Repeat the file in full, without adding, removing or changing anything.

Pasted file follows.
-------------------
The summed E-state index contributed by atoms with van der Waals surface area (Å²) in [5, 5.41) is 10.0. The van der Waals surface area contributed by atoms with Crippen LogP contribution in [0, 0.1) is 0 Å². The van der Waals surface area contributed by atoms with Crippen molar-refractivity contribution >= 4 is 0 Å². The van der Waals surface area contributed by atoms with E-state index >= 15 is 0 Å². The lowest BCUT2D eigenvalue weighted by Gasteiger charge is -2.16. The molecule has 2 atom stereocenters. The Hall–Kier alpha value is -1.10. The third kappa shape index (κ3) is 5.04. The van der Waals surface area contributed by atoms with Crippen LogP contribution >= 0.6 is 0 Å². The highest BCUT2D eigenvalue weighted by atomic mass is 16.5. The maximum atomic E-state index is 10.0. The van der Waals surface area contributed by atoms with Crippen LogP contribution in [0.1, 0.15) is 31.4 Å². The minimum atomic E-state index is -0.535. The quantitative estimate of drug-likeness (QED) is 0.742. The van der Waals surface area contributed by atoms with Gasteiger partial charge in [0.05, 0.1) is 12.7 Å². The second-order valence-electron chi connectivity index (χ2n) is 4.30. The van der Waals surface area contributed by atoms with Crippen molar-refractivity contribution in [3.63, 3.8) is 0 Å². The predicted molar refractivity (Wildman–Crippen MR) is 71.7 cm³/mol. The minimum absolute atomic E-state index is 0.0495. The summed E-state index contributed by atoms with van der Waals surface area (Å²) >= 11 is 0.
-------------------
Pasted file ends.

The summed E-state index contributed by atoms with van der Waals surface area (Å²) in [5, 5.41) is 10.0. The van der Waals surface area contributed by atoms with Crippen LogP contribution in [0, 0.1) is 0 Å². The van der Waals surface area contributed by atoms with Crippen molar-refractivity contribution >= 4 is 0 Å². The van der Waals surface area contributed by atoms with E-state index >= 15 is 0 Å². The lowest BCUT2D eigenvalue weighted by Gasteiger charge is -2.16. The molecule has 2 atom stereocenters. The Hall–Kier alpha value is -1.10. The third kappa shape index (κ3) is 5.04. The van der Waals surface area contributed by atoms with Crippen LogP contribution >= 0.6 is 0 Å². The highest BCUT2D eigenvalue weighted by atomic mass is 16.5. The maximum atomic E-state index is 10.0. The van der Waals surface area contributed by atoms with Crippen LogP contribution in [0.1, 0.15) is 31.4 Å². The minimum atomic E-state index is -0.535. The quantitative estimate of drug-likeness (QED) is 0.742. The van der Waals surface area contributed by atoms with Gasteiger partial charge in [0.05, 0.1) is 12.7 Å². The second-order valence-electron chi connectivity index (χ2n) is 4.30. The van der Waals surface area contributed by atoms with Crippen molar-refractivity contribution in [3.63, 3.8) is 0 Å². The predicted molar refractivity (Wildman–Crippen MR) is 71.7 cm³/mol. The minimum absolute atomic E-state index is 0.0495. The summed E-state index contributed by atoms with van der Waals surface area (Å²) >= 11 is 0.